Over a month before the Mail was busy telling its readers that the ghost was haunting the Tomás Adolfo Ducó Stadium, the Argentinian tabloid Clarín had ascertained that the footage was not in fact shot there. Clarín had alighted upon a nearby PRO.CRE.AR building site as the correct location. When you learn this, it will immediately hit you that Raúl’s video could have been never filmed in the locker room of a football stadium. Sure, the staircase leads downstairs, conforming to our idea of how footballers disappear after a match, but they plainly lead downstairs onto a construction site. The “locker room” is actually full of overalls and hard helmets. There is dust everywhere. There are no lockers.
It enhances the ghost’s spookiness to imagine it haunting a football stadium. By day, these venues are full of people and thousands of different social interactions; at night, they are, by comparison, especially still and lonely. If you have ever worked in a public place and locked up after everybody has gone home, you will be familiar with the dread of hearing far-off footsteps upstairs or of a voice talking just out of earshot or of encountering whatever it is that has been left behind after all the humans are away.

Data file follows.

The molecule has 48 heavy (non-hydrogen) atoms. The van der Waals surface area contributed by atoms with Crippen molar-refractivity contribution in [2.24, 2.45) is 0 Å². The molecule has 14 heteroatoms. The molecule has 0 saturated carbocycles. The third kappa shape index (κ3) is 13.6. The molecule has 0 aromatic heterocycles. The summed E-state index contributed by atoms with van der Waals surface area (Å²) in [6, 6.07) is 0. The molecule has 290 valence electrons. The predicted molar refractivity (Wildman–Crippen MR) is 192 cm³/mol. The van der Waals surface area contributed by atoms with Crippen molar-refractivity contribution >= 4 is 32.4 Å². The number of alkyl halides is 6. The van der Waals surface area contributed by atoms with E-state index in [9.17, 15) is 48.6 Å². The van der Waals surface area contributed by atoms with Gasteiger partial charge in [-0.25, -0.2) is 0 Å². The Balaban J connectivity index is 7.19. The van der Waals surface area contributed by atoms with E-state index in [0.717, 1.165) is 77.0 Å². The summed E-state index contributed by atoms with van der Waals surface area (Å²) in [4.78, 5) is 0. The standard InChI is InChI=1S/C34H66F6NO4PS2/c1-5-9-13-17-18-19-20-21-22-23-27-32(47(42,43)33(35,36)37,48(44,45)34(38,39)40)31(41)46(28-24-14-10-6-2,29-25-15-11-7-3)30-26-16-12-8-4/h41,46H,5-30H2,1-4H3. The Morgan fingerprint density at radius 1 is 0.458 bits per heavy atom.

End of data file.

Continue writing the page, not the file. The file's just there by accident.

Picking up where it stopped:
A ghost in homes that are being built – and that are indeed yet to be inhabited – is greatly less thrilling. Such an entity is presumably surplus to requirement, hanging around following some previous usage of the land, and it is only slamming doors to protest against its modern-day irrelevance.
When ghosts are afoot, our imaginations will transport each of us to radically different places. For my part, when I look at that blank room in the basement, I can begin to picture the context that might have given rise to the ghost. An out-of-the-way corner on a building site, where lots of bored men are all hemmed in together. A male lair, where men sit amongst their hard hats drinking instant coffee and flicking through newspapers. A place for idle conversations and banter and maybe even plotting and practical jokes. But this is nothing but my own flight of fancy – a spectre, as it were.